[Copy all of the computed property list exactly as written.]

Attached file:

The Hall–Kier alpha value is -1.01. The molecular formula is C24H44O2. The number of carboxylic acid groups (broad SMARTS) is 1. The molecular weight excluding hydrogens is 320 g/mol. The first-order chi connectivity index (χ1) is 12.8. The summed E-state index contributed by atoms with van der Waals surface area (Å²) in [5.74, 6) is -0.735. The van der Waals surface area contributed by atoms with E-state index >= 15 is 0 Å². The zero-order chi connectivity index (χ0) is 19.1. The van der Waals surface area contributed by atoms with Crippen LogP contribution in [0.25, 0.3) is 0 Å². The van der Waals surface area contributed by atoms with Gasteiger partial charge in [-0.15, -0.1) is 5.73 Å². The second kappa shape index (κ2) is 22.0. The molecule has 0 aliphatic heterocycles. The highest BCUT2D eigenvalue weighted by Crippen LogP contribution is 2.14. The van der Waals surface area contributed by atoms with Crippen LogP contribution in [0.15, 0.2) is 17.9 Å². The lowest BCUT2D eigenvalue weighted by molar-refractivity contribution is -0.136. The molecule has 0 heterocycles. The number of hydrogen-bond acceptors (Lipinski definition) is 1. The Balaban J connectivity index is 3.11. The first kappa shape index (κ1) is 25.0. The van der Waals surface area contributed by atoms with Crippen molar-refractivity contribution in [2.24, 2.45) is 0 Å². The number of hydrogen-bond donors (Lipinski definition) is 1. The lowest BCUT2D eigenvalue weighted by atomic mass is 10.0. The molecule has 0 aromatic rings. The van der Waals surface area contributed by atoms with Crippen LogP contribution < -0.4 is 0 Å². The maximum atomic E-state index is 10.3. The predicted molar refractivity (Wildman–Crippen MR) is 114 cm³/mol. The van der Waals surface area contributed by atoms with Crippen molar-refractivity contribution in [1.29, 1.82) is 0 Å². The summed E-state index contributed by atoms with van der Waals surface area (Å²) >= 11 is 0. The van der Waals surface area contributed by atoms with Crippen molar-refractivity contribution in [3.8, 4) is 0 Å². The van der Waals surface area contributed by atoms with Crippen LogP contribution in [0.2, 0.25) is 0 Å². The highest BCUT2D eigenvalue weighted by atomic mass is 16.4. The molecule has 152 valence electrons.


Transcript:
The Hall–Kier alpha value is -1.01. The molecular formula is C24H44O2. The number of carboxylic acid groups (broad SMARTS) is 1. The molecular weight excluding hydrogens is 320 g/mol. The first-order chi connectivity index (χ1) is 12.8. The summed E-state index contributed by atoms with van der Waals surface area (Å²) in [5.74, 6) is -0.735. The van der Waals surface area contributed by atoms with E-state index >= 15 is 0 Å². The zero-order chi connectivity index (χ0) is 19.1. The van der Waals surface area contributed by atoms with Crippen LogP contribution in [0.25, 0.3) is 0 Å². The van der Waals surface area contributed by atoms with Gasteiger partial charge in [-0.15, -0.1) is 5.73 Å². The second kappa shape index (κ2) is 22.0. The molecule has 0 aliphatic heterocycles. The highest BCUT2D eigenvalue weighted by Crippen LogP contribution is 2.14. The van der Waals surface area contributed by atoms with Crippen LogP contribution in [0.15, 0.2) is 17.9 Å². The lowest BCUT2D eigenvalue weighted by molar-refractivity contribution is -0.136. The molecule has 0 heterocycles. The number of hydrogen-bond acceptors (Lipinski definition) is 1. The Balaban J connectivity index is 3.11. The first kappa shape index (κ1) is 25.0. The van der Waals surface area contributed by atoms with Crippen molar-refractivity contribution in [2.24, 2.45) is 0 Å². The number of hydrogen-bond donors (Lipinski definition) is 1. The lowest BCUT2D eigenvalue weighted by atomic mass is 10.0. The molecule has 0 aromatic rings. The van der Waals surface area contributed by atoms with Crippen LogP contribution < -0.4 is 0 Å². The maximum atomic E-state index is 10.3. The predicted molar refractivity (Wildman–Crippen MR) is 114 cm³/mol. The van der Waals surface area contributed by atoms with Crippen molar-refractivity contribution in [1.29, 1.82) is 0 Å². The summed E-state index contributed by atoms with van der Waals surface area (Å²) >= 11 is 0. The van der Waals surface area contributed by atoms with Crippen molar-refractivity contribution in [3.8, 4) is 0 Å². The van der Waals surface area contributed by atoms with Crippen LogP contribution in [0.2, 0.25) is 0 Å². The highest BCUT2D eigenvalue weighted by atomic mass is 16.4. The molecule has 152 valence electrons.